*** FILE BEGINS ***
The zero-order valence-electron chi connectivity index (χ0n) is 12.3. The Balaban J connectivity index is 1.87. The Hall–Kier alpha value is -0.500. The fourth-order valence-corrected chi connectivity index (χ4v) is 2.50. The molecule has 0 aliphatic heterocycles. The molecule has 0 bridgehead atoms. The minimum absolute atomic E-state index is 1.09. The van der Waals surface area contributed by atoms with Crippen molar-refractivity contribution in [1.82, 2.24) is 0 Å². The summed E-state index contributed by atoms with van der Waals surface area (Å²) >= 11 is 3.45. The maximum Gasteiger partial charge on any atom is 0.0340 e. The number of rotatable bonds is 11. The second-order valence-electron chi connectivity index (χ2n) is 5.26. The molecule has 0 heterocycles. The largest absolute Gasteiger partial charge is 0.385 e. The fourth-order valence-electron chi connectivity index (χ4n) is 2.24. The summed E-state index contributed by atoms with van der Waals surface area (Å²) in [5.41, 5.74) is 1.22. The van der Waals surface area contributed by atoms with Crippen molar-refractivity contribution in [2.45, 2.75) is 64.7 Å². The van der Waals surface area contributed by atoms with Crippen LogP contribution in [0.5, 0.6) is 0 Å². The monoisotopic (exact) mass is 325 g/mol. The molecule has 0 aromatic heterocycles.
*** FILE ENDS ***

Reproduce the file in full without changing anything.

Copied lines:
The zero-order valence-electron chi connectivity index (χ0n) is 12.3. The Balaban J connectivity index is 1.87. The Hall–Kier alpha value is -0.500. The fourth-order valence-corrected chi connectivity index (χ4v) is 2.50. The molecule has 0 aliphatic heterocycles. The molecule has 0 bridgehead atoms. The minimum absolute atomic E-state index is 1.09. The van der Waals surface area contributed by atoms with Crippen molar-refractivity contribution in [1.82, 2.24) is 0 Å². The summed E-state index contributed by atoms with van der Waals surface area (Å²) >= 11 is 3.45. The maximum Gasteiger partial charge on any atom is 0.0340 e. The number of rotatable bonds is 11. The second-order valence-electron chi connectivity index (χ2n) is 5.26. The molecule has 0 heterocycles. The largest absolute Gasteiger partial charge is 0.385 e. The fourth-order valence-electron chi connectivity index (χ4n) is 2.24. The summed E-state index contributed by atoms with van der Waals surface area (Å²) in [5.41, 5.74) is 1.22. The van der Waals surface area contributed by atoms with Crippen molar-refractivity contribution in [2.45, 2.75) is 64.7 Å². The van der Waals surface area contributed by atoms with Crippen LogP contribution in [0.5, 0.6) is 0 Å². The monoisotopic (exact) mass is 325 g/mol. The molecule has 0 aromatic heterocycles.